Looking At Axel Jonsson-Fjallby’s Less-Than-Certain Roster Spot With The Capitals

The Washington Capitals acquired six players at the start of free agency on July 13, thus significantly reshaping their forward corps. The moves were necessary to fill specific holes created by injuries, but also generated questions regarding other players and their long-term roles with the team.

One of those players that remains floating around in the ether, somewhat, is forward Axel Jonson-Fjallby. Where does he exactly fit with the recent addition of forwards, most notably Marcus Johansson?

It was nearly a foregone conclusion (by me) that Jonsson-Fjallby would assume the vacant position left by Carl Hagelin on the 4th line. The two players are very similar in skills, including defense and penalty killing, but Jonsson-Fjallby has several other additional benefits.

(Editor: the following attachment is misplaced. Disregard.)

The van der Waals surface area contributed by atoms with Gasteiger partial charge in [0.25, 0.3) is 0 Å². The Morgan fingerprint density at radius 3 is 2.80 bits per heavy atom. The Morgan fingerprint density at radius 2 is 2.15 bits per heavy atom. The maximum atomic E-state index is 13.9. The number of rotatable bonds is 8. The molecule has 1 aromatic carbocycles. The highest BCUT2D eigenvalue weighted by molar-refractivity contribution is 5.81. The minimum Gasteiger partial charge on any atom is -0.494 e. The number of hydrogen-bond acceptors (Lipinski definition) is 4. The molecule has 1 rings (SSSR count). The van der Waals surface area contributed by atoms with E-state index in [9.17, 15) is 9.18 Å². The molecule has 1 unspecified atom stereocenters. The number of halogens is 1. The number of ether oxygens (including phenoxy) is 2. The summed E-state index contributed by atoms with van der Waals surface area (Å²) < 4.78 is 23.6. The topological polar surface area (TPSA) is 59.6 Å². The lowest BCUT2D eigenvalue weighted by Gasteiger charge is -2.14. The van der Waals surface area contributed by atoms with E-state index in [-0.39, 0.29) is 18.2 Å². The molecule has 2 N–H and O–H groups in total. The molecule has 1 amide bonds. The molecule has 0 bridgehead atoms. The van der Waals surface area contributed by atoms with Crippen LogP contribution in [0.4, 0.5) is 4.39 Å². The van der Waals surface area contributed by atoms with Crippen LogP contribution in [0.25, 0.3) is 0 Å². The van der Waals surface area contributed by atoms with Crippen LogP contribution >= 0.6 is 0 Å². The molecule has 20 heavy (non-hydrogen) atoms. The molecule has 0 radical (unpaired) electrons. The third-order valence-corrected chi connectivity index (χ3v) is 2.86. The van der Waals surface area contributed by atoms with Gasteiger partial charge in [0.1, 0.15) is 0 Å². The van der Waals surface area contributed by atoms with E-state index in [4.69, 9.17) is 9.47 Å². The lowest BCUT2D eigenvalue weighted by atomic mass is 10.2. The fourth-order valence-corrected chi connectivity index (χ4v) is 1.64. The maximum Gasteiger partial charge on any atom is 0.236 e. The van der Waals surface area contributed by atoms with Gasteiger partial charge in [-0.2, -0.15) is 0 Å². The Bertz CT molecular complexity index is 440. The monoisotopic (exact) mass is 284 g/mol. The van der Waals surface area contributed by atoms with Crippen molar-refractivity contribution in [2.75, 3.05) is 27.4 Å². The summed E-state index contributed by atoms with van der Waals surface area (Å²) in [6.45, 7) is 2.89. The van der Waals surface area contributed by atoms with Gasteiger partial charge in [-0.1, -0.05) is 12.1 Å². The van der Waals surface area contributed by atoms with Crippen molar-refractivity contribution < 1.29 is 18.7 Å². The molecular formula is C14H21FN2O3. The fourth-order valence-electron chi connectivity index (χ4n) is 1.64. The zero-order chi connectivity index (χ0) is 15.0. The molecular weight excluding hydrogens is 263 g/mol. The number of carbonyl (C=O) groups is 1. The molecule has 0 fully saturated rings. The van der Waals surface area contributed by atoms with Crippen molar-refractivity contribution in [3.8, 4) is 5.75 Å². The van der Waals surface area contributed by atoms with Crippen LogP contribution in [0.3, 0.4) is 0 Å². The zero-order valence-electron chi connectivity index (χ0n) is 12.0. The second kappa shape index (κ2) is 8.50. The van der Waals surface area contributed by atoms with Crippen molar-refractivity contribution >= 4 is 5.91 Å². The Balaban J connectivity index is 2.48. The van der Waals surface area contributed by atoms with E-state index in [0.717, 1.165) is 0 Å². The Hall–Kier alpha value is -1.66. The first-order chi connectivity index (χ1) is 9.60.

Jonsson-Fjallby is lightning fast and has an excellent shot, both lacking with Hagelin. Jonason-Fjallby is also $2,000,000 cheaper and nine years younger than Hagelin. The transition seemed obvious. It seemed like a slam dunk.

Not So Fast?

Jonsson-Fjallby was recalled by the Capitals one final time on March 4, and stayed with the team for the remainder of the 2021-22 season. I say “one final time” because the Capitals are unable to return Jonsson-Fjallby to Hershey, from this point forward.

Axel played fairly well, recording two goals and two assists in 23 games played in a mostly defensive roll for the team (4th line). However, he didn’t play a single game in the post-season, as Johan Larsson, acquired at the trade deadline, filled in for Hagelin on the 4th line and did a good job.